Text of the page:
HaskellKanren is an implementation of the Kanren language described in Daniel P. Friedman, William Byrd, and Oleg Kiselyov's The Reasoned Schemer (MIT Press, 2005). This project was created as the final project for Amr Sabry's CSCI-B490 Advanced Functional Programming course by Carlo Angiuli, Adam Foltzer, and Jaimie Murdock.
- Defines the HaskellKanren Language
- Defines an environment for using HaskellKanren
- Defines a suite of test cases
- Collection of examples using HKPreludeo
cabal haddock to build current documentation.
HaskellKanren is strongly-typed and uses a pure functional syntax. It relies on
Haskell's built-in type-checking to reject mistyped programs. For instance, we would
run $ \q -> (quote 5) === (quote "foo") to be statically rejected,
since we know that unification can never succeed. However, this requires that
the substitutions at the core of our system maintain mappings from logic
variables to distinctly typed values, in other words, a heterogenous data
structure. Inspired by Claessen & Ljunglöf, we attempted to use references in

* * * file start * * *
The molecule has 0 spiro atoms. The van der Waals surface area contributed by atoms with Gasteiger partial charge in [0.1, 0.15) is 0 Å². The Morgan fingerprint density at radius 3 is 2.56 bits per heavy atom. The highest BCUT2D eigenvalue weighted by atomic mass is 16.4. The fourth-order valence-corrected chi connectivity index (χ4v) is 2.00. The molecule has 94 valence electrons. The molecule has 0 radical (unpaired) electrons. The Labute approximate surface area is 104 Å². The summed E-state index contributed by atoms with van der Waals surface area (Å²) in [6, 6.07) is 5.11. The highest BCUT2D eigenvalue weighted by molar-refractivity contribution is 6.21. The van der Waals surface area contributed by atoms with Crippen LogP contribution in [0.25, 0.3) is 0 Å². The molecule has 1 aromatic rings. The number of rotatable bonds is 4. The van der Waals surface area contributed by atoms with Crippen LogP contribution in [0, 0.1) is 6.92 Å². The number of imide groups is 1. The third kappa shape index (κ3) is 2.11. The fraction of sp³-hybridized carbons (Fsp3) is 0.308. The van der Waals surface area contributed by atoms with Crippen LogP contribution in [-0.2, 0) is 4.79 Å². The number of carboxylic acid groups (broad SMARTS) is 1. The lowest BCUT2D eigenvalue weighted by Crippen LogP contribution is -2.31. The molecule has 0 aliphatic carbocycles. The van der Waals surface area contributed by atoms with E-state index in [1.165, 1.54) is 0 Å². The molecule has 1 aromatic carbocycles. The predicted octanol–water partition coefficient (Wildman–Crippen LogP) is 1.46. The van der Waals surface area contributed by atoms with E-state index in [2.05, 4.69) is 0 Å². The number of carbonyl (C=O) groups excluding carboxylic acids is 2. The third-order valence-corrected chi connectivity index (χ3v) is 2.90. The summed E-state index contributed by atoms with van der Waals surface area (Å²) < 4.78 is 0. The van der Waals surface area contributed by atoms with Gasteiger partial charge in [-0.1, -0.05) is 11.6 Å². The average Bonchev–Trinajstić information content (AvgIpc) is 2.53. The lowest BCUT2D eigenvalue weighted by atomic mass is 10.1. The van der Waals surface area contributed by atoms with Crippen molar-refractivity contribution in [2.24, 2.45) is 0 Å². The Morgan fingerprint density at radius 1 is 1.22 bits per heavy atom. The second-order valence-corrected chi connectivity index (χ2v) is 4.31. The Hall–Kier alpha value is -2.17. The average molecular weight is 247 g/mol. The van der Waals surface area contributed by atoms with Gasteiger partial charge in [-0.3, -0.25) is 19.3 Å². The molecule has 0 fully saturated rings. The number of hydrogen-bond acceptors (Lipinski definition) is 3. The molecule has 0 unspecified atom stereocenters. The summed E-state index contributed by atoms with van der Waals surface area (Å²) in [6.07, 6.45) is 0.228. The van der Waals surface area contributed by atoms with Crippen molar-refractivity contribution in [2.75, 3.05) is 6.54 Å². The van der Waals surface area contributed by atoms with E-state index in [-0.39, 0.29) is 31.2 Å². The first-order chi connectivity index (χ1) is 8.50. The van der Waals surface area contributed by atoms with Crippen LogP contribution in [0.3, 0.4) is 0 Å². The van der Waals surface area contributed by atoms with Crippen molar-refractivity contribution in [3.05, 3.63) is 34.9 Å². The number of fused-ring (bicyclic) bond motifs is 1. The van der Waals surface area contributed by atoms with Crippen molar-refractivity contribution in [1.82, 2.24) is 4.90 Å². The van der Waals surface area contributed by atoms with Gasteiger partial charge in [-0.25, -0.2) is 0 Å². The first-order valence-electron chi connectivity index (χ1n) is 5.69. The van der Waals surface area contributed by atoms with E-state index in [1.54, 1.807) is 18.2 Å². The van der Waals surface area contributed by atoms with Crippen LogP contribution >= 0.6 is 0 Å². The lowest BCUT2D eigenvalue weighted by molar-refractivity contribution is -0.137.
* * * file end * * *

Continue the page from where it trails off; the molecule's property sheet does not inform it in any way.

Haskell's ST monad as a way to store heterogenously-typed values in a way that
would allow unification.
The project back-end was designed to use monadic computations to control backtracking with fair disjunction. The most difficult issue with this approach is how to save and reset the state between interleaving branches of computation. Claessen & Ljunglöf show a method of lifting writeSTRef into the basic list monad; in this method, a variable's value is read and saved before being overwritten, so that the old value may be restored after the computation continues. With the more complex LogicT of Kiselyov et al., this level of control isn't sufficient -- we have no guarantee that control will return to the site of the reference write before switching to another branch of computation. This allows the effects of unification to be seen in branches which should have no knowledge of those effects, making the logic system malfunction.
Our final implementation uses Claessen & Ljunglöf's original State type, a pair of the current substitution and an infinite stream of uninstantiated variables. This ensures that each new exist has access to the next uninstantiated variable. Substitutions, in turn, are association lists of variable bindings; unification requires walking each term through the substitution, and possibly adding a new binding.